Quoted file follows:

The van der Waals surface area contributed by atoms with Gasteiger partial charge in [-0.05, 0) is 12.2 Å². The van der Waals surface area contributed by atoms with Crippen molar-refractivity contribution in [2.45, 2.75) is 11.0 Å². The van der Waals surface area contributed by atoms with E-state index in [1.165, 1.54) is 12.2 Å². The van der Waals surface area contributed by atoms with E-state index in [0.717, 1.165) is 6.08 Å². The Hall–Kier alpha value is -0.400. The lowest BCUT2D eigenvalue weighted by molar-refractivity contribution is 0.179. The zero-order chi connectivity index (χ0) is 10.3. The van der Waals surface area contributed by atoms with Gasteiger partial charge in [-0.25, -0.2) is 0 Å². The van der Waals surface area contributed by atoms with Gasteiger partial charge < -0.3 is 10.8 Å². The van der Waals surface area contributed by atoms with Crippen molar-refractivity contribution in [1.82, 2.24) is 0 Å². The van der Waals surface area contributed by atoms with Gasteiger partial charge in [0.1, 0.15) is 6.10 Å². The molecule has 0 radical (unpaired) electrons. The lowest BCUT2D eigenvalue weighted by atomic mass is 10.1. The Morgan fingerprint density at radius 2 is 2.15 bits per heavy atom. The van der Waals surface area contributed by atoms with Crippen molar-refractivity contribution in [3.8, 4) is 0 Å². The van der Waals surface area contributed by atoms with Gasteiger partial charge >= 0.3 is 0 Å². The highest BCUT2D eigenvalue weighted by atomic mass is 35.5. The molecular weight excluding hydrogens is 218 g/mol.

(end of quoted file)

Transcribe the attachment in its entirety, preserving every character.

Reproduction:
The van der Waals surface area contributed by atoms with Gasteiger partial charge in [-0.05, 0) is 12.2 Å². The van der Waals surface area contributed by atoms with Crippen molar-refractivity contribution in [2.45, 2.75) is 11.0 Å². The van der Waals surface area contributed by atoms with E-state index in [1.165, 1.54) is 12.2 Å². The van der Waals surface area contributed by atoms with E-state index in [0.717, 1.165) is 6.08 Å². The Hall–Kier alpha value is -0.400. The lowest BCUT2D eigenvalue weighted by molar-refractivity contribution is 0.179. The zero-order chi connectivity index (χ0) is 10.3. The van der Waals surface area contributed by atoms with Gasteiger partial charge in [-0.25, -0.2) is 0 Å². The van der Waals surface area contributed by atoms with Gasteiger partial charge < -0.3 is 10.8 Å². The van der Waals surface area contributed by atoms with Crippen molar-refractivity contribution in [1.82, 2.24) is 0 Å². The van der Waals surface area contributed by atoms with Gasteiger partial charge in [0.1, 0.15) is 6.10 Å². The molecule has 0 radical (unpaired) electrons. The lowest BCUT2D eigenvalue weighted by atomic mass is 10.1. The Morgan fingerprint density at radius 2 is 2.15 bits per heavy atom. The van der Waals surface area contributed by atoms with Crippen molar-refractivity contribution in [3.8, 4) is 0 Å². The van der Waals surface area contributed by atoms with Gasteiger partial charge >= 0.3 is 0 Å². The highest BCUT2D eigenvalue weighted by atomic mass is 35.5. The molecular weight excluding hydrogens is 218 g/mol.